ADDENDUM ONE: The historical background: 1918-2017
The Representation of the People Act in 1918 established the framework for British democracy from then to the present day. For men over the age of 21 there was universal suffrage. Initially women had the vote when 30 but in 1928 gender parity was introduced. This state of affairs remained in place until 1969 when the age limit was changed to 18. For national elections this is unaltered, however the Scottish parliament further reduced the age for the Scottish Referendum to 16.
ADDENDUM TWO: What is the Sorites Paradox?
The classic formulation relates to bald men. “Would you describe a man with one hair on his head as bald? Yes. Would you describe a man with two hairs on his head as bald? Yes. … However a man with ten thousand hairs on his head isn’t bald. So where do you draw the line? How many hairs can a man have before he isn’t bald any more?”
*“The DUP, on whose support Theresa May’s government relies, is vehemently opposed to the initial boundary change proposals for Northern Ireland, which are seen as adversely affecting unionist parties.” The DUP voter is so reliable that they can be ‘mapped’ and so maybe choice doesn’t really come into it. Perhaps voting is primarily a cultural/legacy activity where all you need to know is which ‘tribe’ you belong to? And if you don’t know you can easily ask a friend or relative.
For full article see https://www.theguardian.com/politics/2017/oct/17/boundary-changes-house-of-commons-mps-ministers-plans
**http://www.democraticaudit.com/wp-content/uploads/2014/07/Votes-at-16.pdf see p7 and p31. The article by Andrew Russell in the same collection, pp34-6, is predicated on the Is-Ought Fallacy and lacks logical content even in its own terms.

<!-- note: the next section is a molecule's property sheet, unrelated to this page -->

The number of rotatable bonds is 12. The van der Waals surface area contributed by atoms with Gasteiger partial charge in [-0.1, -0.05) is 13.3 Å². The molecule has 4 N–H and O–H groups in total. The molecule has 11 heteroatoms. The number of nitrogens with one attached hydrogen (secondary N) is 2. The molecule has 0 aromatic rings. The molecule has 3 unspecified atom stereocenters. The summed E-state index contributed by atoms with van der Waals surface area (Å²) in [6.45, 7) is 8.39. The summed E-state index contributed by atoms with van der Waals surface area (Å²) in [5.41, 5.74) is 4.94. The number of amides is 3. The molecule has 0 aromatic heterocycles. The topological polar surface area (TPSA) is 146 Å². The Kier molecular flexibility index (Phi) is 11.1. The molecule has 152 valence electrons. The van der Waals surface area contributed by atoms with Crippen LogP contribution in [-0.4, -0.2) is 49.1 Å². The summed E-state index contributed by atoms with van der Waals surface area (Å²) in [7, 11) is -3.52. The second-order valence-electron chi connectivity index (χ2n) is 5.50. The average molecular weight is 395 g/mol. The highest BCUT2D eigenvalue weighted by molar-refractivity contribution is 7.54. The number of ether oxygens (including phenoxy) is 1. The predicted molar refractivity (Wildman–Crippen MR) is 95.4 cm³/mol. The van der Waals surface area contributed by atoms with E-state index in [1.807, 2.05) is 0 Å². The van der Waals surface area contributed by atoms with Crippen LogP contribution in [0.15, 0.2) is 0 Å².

****The authors of the two articles cited in *
Voting entitlement has always reflected property rights, both in the sense of who owns property and individual contribution to public property (i.e. taxation that goes to the public treasury), rather than age per se. Once taxation shifted from consumption to income and payroll contributions, universal suffrage was inevitable. Similarly, once women were able to independently own property, the extension of suffrage was only a matter of time. The reason we deny 17-year-olds the vote has less to do with their mental competence and more to do with their limited property. “Choice” has always entailed responsibility, which is a euphemism for financial consequentiality.
The pressing issue today is not the further extension of voting to lower age-groups, sensible though that might well be, but the defence of voting for existing groups in the face of media think-pieces advocating epistocracy or the reintroduction of income and property qualifications (no representation without taxation etc – not helped by moves to “take more people out of taxation”), while the growth of further education has led to the claim that 18-21 year-olds are “snowflakes” who lack the real-world nous necessary to participate in politics.
To award the franchise on the basis of either property or ‘nous’ seems implausible.
If we take property first it’s a problem knowing exactly what property actually means. Recently we have the formulation ‘Intellectual Property Rights’ and ‘Image Rights’. Thus the mind and the actuality of the physical presence is seen as property, which is an exercisable right in law. Property can also be physical property- my house for example. But what if I said that my property was my shirt? Would I be a property owner?
‘Nous’ is a can of worms. I touched on this by asking if the franchise meant that a voter could identify a box and correctly put a cross in it or, alternatively whether they needed to have read a manifesto? Brexit classically revealed that many people really had an emotional spasm when they claimed to be voting. Does the electorate really need to understand what they are voting for before they vote? And who is to be the arbiter?
Thank you for your comment. If I’d had more space I’d probably have done a better job.